Gold Continues Rise, HSBC Enters China Market

Top Quote Gold, which usually rises as the dollar weakens, hit its third record in five days, notching a near 9 percent monthly gain for July. Meanwhile, HSBC has been granted access to trade gold futures in Shanghai. End Quote
  • (1888PressRelease) August 31, 2011 - Gold hit another all-time high on Friday as investors sought a safe haven after anemic U.S. growth data raised the specter that a potential recession could spur the Federal Reserve to loosen monetary policy. Gold was helped by a sinking dollar, as investors fretted over sovereign debt in the United States and Europe. U.S. political leaders remained at odds over how to reduce the deficit as the clock ticked toward an August 2 deadline to raise the government debt ceiling. Bullion, which usually rises as the dollar weakens, hit its third record in five days, notching a near 9 percent monthly gain for July. Gold rallied after U.S. Commerce Department data showed the economy stumbled in the first half of 2011 and came close to contracting in the first quarter. Some investors worried about the risk of a recession that could make the Fed more accommodative, feeding inflation and boosting gold prices.

    Investors are particularly concerned because the US sovereign debt market has traditionally provided a "risk-free" basis against which many other investment assets are gauged. Thus, they have turned to the other asset they consider risk-free: bullion. Sales of bullion coins have been more subdued than during previous episodes of heightened nervousness. Although gold coin buying accounts for a relatively small slice of overall investment demand, traders see it as an important leading indicator of sentiment. The US Mint, which sells the popular one-ounce American Eagle gold coin, says investors snapped up 554,000 coins between April and July 2010 and 489,500 between January and April 2009. Since April, however, sales have been lower, at 336,500 coins. Gold prices remain a long way below the high of $2,300 set in 1980. Citigroup says there is a 25 per cent probability of a "short-term, but not lasting" spike above $2,500 an ounce. The balance between physical supply and demand of the metal will be important. The summer usually marks a quiet period for consumption by the two largest buyers: India and China. While India has surprised dealers with an unseasonal spurt of demand, there is anecdotal evidence that Chinese buying has slowed. Meanwhile, supply is growing as gold is recycled through the scrap market.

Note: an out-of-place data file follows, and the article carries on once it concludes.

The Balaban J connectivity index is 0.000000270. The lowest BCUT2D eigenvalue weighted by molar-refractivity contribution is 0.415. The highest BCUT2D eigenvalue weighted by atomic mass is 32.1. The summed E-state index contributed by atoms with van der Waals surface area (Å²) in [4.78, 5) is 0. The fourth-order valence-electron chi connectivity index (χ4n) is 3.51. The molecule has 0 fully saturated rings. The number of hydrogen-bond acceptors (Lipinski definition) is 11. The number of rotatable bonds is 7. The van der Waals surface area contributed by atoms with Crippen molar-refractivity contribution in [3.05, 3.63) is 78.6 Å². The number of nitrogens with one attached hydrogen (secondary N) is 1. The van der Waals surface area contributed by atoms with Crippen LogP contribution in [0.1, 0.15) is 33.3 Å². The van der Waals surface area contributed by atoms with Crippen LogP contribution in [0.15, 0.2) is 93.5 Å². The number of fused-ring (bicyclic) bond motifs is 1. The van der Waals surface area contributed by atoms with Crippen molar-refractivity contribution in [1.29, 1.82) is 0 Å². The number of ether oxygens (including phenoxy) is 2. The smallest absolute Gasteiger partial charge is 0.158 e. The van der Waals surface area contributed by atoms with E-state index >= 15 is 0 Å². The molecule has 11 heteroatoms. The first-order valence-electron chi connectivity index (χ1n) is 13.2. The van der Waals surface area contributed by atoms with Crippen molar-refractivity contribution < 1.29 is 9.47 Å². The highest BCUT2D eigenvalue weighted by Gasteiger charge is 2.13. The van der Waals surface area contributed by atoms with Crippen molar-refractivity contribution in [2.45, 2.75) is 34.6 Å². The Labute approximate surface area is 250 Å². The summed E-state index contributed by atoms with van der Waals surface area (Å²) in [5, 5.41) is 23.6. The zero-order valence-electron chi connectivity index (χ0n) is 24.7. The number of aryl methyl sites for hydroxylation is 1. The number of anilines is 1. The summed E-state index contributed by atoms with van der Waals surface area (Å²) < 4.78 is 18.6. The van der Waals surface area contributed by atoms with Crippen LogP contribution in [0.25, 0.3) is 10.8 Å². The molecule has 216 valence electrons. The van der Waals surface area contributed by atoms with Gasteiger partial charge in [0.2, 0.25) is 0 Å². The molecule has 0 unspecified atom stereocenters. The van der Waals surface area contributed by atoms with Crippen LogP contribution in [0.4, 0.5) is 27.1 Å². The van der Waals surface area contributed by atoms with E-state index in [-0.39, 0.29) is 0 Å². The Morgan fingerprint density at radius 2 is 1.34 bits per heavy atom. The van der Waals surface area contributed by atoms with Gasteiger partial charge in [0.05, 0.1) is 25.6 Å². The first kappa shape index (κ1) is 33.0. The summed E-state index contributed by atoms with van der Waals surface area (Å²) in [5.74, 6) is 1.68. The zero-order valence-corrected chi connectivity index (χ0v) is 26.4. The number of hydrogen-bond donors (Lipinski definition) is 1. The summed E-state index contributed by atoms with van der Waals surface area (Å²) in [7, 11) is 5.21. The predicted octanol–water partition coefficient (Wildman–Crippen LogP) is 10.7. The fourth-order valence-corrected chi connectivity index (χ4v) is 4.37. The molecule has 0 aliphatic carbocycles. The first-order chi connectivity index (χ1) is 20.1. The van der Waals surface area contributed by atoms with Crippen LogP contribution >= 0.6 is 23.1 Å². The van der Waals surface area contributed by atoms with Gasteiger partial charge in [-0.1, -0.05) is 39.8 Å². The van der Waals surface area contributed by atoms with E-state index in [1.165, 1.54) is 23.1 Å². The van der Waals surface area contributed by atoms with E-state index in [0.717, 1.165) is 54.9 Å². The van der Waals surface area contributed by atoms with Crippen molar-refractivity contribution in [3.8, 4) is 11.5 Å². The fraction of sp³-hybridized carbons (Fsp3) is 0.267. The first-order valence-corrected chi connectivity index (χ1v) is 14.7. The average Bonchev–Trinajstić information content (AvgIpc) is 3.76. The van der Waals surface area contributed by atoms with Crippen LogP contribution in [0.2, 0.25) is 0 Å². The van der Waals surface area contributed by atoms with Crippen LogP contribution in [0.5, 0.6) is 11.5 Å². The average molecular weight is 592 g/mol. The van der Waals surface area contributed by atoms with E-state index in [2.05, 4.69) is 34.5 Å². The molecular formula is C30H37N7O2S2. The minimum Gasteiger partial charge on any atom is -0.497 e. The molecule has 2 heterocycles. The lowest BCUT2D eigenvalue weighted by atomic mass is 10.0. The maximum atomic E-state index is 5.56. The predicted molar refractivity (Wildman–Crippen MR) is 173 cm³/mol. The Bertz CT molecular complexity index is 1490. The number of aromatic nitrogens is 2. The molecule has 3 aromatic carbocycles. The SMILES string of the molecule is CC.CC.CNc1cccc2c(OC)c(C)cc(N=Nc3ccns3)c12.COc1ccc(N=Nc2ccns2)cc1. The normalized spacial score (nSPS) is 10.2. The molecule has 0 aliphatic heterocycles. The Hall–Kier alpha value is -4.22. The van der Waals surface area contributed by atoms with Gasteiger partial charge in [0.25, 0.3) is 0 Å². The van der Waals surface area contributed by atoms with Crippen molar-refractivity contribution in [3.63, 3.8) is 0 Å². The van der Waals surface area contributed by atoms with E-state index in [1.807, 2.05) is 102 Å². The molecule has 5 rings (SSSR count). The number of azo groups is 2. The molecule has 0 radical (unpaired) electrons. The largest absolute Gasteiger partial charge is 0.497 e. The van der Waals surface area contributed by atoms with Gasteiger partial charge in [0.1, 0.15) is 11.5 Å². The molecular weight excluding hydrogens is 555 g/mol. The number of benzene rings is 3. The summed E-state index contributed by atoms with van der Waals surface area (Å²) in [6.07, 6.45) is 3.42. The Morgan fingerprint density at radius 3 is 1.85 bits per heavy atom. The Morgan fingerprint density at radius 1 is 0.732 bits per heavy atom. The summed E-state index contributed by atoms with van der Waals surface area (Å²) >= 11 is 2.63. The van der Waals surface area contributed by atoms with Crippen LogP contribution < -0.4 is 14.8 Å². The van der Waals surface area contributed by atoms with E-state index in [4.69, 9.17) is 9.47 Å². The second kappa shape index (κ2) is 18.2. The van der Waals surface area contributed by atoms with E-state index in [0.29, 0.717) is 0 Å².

HSBC's China banking unit has obtained regulatory approval for membership of the Shanghai Futures Exchange, becoming the first foreign bank allowed access to the country's gold futures market. HSBC will join a small elite club of financial institutions that have been granted access to trade gold futures in Shanghai. In April 2009, four domestic commercial banks were granted access to trade as authorities moved to inject more liquidity into the product. Under China's strict laws governing the financial industry, financial institutions such as banks, securities firms, mutual funds and insurance companies are banned from entering the commodity futures market without special regulatory approval. The World Federation of Exchanges says trading firms around the world are eager to access China's commodity exchanges, which made up 51 percent of volumes of commodity derivatives traded worldwide in 2010.

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